During the first weeks with your newborn, you'll seek advice from everyone who's been there, done that. Even if you don't, they'll offer suggestions anyway. One acquaintance advocates sleeping with the baby. Your best friend warns against it. Your sister-in-law says it's okay to let the baby suck her thumb. Your pediatrician prefers a pacifier.
"The only opinion that matters is yours," says Alvin Rosenfeld, M.D., a child psychiatrist and author of Hyper-Parenting. "If you follow everyone else's advice, you give up the most creative role in your life." Friends and relatives can offer useful parent-tested information. But remember: Intuition is the best guide. As Dr. Spock once wrote, "You know more than you think you do."
Whether you're planning to take weeks, months, or years off from your job, don't kid yourself into thinking that being home with an infant is a holiday. Instead, you're starting a new job, with a tinier, more vocal boss who's so demanding that she won't even give you time off on the weekends.
Your plans to work out, catch up with old friends, and cook dinner every night just may not coincide with your baby's schedule.
Set one realistic task every day: Return a phone call, write three thank-you notes, make the bed. At the end of each day, you'll feel pleased if you've crossed even a few things off your list.
After a long day of feeding, rocking, soothing, and diapering, you may feel like telling your just-home-from-work spouse to take a hike --a perfectly understandable reaction.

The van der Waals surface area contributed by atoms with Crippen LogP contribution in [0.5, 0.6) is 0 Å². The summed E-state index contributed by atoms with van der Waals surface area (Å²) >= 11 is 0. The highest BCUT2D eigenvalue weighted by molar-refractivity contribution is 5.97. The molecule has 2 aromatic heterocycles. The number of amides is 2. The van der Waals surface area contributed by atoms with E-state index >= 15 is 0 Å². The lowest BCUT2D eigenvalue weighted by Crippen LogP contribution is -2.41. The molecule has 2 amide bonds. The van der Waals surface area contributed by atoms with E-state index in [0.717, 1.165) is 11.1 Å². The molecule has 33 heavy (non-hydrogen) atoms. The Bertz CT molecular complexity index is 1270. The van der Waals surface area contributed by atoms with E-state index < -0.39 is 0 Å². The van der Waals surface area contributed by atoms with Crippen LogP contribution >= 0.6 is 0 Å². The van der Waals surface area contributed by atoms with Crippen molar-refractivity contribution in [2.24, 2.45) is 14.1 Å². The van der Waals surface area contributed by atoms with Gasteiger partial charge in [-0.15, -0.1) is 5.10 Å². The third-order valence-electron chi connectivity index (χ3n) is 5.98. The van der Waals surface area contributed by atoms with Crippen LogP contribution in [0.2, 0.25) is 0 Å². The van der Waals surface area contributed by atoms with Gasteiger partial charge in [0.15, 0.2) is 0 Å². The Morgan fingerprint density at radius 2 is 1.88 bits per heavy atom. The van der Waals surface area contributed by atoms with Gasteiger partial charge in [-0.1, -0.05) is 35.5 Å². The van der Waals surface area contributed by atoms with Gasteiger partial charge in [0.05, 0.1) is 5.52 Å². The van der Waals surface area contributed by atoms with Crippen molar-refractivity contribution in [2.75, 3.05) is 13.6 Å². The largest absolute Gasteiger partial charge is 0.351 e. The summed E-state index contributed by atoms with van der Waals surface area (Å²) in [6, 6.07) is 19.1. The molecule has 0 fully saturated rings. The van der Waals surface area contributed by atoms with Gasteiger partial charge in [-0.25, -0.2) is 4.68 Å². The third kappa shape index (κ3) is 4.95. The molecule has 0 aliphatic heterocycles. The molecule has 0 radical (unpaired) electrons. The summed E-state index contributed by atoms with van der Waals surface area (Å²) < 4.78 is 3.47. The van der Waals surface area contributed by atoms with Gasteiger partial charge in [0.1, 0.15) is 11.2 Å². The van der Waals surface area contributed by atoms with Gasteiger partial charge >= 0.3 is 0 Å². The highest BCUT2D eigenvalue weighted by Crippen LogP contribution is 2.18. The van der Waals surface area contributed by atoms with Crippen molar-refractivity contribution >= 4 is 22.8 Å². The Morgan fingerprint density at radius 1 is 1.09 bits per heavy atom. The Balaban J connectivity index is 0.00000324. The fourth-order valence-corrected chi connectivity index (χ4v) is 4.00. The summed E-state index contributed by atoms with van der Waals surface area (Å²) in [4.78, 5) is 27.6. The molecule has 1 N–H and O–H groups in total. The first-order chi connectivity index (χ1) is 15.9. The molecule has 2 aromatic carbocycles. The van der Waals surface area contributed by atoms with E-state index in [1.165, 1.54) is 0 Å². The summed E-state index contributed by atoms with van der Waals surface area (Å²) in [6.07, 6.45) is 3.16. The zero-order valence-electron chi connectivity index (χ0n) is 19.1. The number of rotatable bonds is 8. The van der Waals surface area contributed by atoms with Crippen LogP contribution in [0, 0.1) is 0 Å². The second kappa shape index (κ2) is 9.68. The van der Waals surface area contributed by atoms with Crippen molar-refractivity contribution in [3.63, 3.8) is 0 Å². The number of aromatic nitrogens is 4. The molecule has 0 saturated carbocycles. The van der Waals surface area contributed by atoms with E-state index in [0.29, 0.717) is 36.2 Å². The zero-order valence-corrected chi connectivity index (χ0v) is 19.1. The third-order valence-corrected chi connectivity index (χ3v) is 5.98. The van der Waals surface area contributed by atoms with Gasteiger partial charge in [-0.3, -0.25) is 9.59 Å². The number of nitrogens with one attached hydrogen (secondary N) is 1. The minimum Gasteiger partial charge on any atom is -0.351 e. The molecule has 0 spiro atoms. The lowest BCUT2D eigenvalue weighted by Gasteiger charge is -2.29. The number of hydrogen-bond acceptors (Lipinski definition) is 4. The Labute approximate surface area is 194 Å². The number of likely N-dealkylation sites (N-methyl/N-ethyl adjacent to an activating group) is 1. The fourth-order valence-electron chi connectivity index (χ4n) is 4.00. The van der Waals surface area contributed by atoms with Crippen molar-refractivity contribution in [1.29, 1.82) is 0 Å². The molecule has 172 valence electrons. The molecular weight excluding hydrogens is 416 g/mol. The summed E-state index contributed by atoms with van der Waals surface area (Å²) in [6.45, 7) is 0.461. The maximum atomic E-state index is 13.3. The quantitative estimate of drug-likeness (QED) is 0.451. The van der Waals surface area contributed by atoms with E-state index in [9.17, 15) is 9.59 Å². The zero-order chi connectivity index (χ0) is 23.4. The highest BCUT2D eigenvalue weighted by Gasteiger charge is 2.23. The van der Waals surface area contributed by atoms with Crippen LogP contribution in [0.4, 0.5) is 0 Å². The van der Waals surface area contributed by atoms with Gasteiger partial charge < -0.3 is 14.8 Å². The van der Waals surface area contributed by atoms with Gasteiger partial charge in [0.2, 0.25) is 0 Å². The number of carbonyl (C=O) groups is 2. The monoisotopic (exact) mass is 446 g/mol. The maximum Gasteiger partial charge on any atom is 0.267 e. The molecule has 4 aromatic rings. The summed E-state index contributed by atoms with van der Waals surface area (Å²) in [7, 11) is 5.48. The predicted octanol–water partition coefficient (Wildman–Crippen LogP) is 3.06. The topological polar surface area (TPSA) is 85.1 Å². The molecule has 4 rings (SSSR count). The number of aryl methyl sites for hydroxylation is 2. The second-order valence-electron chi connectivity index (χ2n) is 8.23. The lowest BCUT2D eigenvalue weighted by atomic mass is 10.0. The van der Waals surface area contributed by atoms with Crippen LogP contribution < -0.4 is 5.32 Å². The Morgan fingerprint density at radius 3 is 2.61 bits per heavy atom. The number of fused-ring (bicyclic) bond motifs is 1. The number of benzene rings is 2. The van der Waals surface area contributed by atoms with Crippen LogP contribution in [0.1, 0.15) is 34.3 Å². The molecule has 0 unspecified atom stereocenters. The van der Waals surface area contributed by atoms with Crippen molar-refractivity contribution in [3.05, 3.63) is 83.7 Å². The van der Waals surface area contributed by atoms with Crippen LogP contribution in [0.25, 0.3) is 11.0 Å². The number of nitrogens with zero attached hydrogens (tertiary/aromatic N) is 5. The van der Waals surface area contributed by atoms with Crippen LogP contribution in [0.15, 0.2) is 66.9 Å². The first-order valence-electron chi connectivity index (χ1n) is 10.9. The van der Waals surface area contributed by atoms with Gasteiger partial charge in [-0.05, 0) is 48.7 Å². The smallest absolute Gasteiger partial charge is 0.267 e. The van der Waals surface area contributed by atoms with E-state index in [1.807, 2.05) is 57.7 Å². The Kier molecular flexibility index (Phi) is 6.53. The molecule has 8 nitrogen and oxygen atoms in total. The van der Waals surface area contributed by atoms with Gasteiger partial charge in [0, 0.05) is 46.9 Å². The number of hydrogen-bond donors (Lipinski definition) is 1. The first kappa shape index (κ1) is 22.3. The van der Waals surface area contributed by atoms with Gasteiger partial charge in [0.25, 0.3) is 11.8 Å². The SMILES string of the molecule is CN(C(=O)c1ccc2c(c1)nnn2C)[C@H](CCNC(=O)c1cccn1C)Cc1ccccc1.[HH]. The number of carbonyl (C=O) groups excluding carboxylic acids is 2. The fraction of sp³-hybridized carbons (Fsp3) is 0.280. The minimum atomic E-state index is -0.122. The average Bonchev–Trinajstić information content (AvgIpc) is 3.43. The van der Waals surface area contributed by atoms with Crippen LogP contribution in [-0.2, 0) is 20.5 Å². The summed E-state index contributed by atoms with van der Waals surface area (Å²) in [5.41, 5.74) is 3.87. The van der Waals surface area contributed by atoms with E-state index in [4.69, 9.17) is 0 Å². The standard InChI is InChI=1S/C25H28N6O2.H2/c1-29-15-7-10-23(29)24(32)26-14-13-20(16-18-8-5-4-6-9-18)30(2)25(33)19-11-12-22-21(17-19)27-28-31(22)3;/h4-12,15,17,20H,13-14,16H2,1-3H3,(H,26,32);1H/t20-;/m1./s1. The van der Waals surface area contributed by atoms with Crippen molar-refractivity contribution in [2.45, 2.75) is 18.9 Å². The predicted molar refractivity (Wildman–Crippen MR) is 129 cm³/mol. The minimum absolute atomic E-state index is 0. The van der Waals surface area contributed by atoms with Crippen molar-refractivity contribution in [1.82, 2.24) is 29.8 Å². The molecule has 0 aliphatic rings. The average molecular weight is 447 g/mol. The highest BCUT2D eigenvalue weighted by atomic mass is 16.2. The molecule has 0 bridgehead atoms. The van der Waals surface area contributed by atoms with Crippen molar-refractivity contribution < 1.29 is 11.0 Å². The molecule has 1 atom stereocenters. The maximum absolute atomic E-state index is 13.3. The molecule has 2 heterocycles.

"There's nothing abnormal about having marital troubles and personal stress and feeling blue when your kids are little," says psychologist John Friel, Ph.D., a marriage counselor in St. Paul and coauthor of The 7 Worst Things (Good) Parents Do (Health Communications). "Making the transition from carefree twosome to parenting an infant is the biggest challenge to many marriages."
But you have to make your marriage a priority. If you can afford it, hire a babysitter and designate one night a week as date night. You'll talk about the baby, of course, but make a vow to chat about other things too. "Focus on each other, and make it a habit," says Dr. Friel, Ph. D.
Making time for yourself after your baby is born is a necessity, not an indulgence, says Elizabeth Silk, a New York City psychotherapist who works with new mothers. Find time to talk to friends on the phone or go to a yoga class. "You need to nurture yourself so you don't become mechanical or joyless," Silk says. "The happier you are, the better parent you will be."
The learning curve is steep for new moms and dads alike -- so don't shut out your spouse. Let him find his way around the nursery. You may feel proprietary about the baby and you may initially diaper her faster or bathe her with more confidence. But your spouse needs to master these tasks too. Caring for a newborn is simply too much work for one person to do alone.
While he is doing his part, don't hover, criticize, or constantly instruct. "Some mothers say they want their spouses to help with the baby but then don't let the guys assume responsibility," says Kyle Pruett, M.D., a professor of child psychiatry at Yale University School of Medicine and author of Fatherneed (Free Press). "A mom will say, 'Make sure she doesn't get cold, don't overfeed her, and don't play too much after she eats or she'll throw up.' And without realizing it, she has turned her husband into an au pair."